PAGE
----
Nearly every major city in the world has some kind of mass transit network, but how fast these get commuters from point A to point B varies wildly. In Singapore, at least, riders won’t have to worry anymore about missing trains because they took too long to buy a ticket.
Gemalto announced on Monday (April 4) that, alongside EZ-Link Pte Ltd., it finalized a deal with the Singaporean government to provide mobile payments support on public transit lines in the Southeast Asian country. Using EZ-Link terminals already installed across Singapore’s mass transit network, as well as the company’s mobile app, Gemalto will be monitoring payments security to allow commuters to pay for subway tickets with nothing but their phones.
EZ-Link CEO Nicholas Lee explained that the EZ-Link NFC SIM project has the potential to revolutionize mass transit in Singapore and, potentially, around the globe.
“EZ-Link is pleased to have concluded the trial with our partners, and together with Gemalto, we have successfully launched the EZ-Link NFC SIM to enable commuters to make public transit payments with their NFC-enabled mobile phones,” Lee said in a statement. “This launch marks another new chapter in the history of Singapore’s public transport with the transition from contactless to mobile payment. We will continue to work with our partners to further enhance the user experience and explore new possibilities with the NFC technology.”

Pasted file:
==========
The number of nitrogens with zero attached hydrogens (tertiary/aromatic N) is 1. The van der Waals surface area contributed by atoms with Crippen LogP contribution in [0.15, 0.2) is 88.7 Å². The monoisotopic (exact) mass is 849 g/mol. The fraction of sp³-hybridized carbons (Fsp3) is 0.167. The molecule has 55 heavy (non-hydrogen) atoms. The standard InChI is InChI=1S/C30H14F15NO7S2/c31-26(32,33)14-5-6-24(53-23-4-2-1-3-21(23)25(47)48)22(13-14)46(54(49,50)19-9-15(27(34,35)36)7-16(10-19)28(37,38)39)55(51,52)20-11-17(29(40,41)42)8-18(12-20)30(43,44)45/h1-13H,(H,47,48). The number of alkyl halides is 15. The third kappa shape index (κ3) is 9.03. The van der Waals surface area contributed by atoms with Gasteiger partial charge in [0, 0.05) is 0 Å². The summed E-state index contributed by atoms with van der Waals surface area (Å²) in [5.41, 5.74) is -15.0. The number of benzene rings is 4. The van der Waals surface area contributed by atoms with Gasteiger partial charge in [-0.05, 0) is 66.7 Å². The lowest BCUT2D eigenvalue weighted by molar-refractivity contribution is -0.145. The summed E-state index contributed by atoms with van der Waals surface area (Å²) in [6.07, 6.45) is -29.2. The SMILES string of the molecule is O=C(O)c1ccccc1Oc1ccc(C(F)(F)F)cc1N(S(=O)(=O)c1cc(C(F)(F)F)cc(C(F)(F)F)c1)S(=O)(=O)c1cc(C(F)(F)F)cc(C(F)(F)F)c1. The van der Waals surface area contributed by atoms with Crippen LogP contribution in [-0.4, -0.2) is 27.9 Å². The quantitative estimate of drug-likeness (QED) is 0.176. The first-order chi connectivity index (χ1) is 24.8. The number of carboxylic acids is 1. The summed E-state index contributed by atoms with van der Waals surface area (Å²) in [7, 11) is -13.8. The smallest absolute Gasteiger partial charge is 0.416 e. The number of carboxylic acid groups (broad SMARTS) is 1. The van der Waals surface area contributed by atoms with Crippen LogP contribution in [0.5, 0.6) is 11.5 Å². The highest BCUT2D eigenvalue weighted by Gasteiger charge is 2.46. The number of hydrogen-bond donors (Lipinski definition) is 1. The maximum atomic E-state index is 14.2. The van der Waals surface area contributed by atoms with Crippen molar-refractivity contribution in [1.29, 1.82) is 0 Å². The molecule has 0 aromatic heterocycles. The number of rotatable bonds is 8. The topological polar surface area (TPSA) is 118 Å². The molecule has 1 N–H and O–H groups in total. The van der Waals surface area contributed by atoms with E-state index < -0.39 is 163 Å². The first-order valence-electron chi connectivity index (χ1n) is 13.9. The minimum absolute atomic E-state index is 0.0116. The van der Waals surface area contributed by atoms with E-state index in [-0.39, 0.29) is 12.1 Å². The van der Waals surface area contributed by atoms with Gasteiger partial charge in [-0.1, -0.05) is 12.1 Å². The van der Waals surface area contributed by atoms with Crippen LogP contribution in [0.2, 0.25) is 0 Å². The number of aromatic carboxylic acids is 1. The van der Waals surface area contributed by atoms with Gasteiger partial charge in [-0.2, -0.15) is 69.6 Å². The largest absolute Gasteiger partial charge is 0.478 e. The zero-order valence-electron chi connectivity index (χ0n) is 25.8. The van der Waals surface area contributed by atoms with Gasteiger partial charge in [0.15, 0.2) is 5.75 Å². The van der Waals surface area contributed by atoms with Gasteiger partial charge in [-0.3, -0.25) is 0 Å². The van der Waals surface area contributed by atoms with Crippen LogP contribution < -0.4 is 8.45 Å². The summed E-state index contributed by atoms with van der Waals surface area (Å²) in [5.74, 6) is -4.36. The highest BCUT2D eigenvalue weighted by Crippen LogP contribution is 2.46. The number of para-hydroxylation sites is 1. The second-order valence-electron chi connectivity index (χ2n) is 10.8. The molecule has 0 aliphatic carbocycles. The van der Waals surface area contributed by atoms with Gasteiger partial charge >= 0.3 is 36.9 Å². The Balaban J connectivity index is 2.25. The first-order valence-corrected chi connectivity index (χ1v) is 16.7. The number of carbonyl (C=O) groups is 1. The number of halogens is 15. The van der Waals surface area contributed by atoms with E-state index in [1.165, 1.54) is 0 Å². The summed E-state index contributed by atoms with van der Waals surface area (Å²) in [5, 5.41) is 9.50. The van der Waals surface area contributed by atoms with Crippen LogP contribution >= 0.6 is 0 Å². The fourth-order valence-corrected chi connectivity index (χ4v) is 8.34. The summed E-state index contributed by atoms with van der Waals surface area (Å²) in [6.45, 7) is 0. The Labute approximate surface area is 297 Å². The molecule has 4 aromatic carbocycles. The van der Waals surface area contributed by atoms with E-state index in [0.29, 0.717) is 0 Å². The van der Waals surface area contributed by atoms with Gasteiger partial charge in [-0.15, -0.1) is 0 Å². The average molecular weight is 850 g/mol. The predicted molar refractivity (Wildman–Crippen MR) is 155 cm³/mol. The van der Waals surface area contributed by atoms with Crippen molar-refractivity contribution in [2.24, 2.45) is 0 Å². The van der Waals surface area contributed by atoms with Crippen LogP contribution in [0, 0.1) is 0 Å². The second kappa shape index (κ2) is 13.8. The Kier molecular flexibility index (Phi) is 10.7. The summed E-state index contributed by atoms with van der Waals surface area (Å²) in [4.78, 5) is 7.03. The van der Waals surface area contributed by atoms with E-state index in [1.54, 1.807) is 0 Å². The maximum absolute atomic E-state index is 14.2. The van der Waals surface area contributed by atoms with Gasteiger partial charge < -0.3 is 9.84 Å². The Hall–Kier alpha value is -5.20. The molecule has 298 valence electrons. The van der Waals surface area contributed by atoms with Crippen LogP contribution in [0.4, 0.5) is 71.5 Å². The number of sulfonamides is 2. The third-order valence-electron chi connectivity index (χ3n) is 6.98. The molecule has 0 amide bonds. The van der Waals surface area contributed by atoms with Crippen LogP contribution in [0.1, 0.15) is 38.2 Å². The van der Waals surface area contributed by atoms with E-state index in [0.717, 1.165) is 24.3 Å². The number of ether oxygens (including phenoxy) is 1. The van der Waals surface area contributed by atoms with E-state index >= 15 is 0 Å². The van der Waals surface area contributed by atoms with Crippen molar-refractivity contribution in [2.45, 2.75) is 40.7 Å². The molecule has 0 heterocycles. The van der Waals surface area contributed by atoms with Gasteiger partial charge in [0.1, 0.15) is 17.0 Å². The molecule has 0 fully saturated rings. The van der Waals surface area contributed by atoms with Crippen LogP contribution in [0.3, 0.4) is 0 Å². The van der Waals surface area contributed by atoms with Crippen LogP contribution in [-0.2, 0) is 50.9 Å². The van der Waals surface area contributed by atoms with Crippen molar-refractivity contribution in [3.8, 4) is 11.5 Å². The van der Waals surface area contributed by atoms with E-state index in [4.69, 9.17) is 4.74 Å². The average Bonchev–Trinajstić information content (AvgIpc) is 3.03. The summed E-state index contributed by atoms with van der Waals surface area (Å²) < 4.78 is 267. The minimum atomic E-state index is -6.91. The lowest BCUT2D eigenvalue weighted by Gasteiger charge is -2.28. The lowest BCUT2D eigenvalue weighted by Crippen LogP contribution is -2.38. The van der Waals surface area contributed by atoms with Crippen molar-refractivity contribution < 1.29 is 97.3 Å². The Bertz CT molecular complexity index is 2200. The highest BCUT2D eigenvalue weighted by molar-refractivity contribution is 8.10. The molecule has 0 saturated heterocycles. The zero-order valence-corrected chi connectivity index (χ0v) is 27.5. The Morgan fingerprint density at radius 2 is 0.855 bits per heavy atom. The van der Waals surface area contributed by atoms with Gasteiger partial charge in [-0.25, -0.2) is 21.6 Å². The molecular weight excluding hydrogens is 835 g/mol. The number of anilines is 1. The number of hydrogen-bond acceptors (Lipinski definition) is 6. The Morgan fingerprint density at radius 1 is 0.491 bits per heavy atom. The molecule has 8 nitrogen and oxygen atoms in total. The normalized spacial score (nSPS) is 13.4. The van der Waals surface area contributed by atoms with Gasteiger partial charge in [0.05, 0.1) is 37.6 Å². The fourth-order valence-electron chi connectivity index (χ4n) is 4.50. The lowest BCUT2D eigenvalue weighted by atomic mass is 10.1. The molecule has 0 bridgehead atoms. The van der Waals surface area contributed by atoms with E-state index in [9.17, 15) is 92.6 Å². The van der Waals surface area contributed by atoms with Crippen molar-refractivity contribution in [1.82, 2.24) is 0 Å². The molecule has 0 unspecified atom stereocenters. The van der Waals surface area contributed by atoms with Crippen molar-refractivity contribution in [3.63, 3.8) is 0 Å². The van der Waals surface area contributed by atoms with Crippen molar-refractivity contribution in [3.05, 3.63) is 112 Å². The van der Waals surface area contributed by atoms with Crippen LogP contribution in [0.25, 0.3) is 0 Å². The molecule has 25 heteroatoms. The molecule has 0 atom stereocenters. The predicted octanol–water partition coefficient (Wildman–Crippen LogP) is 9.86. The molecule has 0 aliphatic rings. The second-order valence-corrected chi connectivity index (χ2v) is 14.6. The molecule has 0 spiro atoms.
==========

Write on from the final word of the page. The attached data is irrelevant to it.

A faster way to get passengers through the gates of Singapore’s mass transit system couldn’t come at a better time. The MRT (mass rapid transit) handled 2.7 million riders daily in 2014 — a figure that barely broke the 2 million mark just four years prior. If ridership continues to grow at the rate it has been since a marked upturn in the late aughts, Gemalto and EZ-Link may emerge as the unspoken saviors that kept the “rapid” in Singapore’s MRT.